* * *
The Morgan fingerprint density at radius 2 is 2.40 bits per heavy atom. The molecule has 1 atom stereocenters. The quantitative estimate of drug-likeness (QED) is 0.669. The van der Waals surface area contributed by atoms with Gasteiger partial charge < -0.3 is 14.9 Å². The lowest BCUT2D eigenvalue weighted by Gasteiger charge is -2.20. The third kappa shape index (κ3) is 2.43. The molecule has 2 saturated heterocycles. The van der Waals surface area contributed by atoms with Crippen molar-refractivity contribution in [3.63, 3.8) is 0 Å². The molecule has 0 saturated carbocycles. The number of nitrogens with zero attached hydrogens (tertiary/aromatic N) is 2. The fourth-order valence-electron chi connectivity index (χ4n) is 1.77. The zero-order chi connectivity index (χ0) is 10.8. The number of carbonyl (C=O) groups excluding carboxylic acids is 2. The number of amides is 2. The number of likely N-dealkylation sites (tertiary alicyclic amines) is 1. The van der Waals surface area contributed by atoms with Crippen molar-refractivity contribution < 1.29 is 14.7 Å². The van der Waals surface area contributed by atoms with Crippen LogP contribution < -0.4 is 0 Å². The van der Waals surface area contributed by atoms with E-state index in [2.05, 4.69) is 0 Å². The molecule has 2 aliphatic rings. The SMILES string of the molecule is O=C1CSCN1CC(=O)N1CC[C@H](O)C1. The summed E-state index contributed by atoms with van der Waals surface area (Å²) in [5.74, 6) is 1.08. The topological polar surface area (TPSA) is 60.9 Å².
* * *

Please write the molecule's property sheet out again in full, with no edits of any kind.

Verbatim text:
The Morgan fingerprint density at radius 2 is 2.40 bits per heavy atom. The molecule has 1 atom stereocenters. The quantitative estimate of drug-likeness (QED) is 0.669. The van der Waals surface area contributed by atoms with Gasteiger partial charge < -0.3 is 14.9 Å². The lowest BCUT2D eigenvalue weighted by Gasteiger charge is -2.20. The third kappa shape index (κ3) is 2.43. The molecule has 2 saturated heterocycles. The van der Waals surface area contributed by atoms with Crippen molar-refractivity contribution in [3.63, 3.8) is 0 Å². The molecule has 0 saturated carbocycles. The number of nitrogens with zero attached hydrogens (tertiary/aromatic N) is 2. The fourth-order valence-electron chi connectivity index (χ4n) is 1.77. The zero-order chi connectivity index (χ0) is 10.8. The number of carbonyl (C=O) groups excluding carboxylic acids is 2. The number of amides is 2. The number of likely N-dealkylation sites (tertiary alicyclic amines) is 1. The van der Waals surface area contributed by atoms with Crippen molar-refractivity contribution < 1.29 is 14.7 Å². The van der Waals surface area contributed by atoms with Crippen LogP contribution < -0.4 is 0 Å². The van der Waals surface area contributed by atoms with E-state index in [2.05, 4.69) is 0 Å². The molecule has 2 aliphatic rings. The SMILES string of the molecule is O=C1CSCN1CC(=O)N1CC[C@H](O)C1. The summed E-state index contributed by atoms with van der Waals surface area (Å²) in [5.74, 6) is 1.08. The topological polar surface area (TPSA) is 60.9 Å².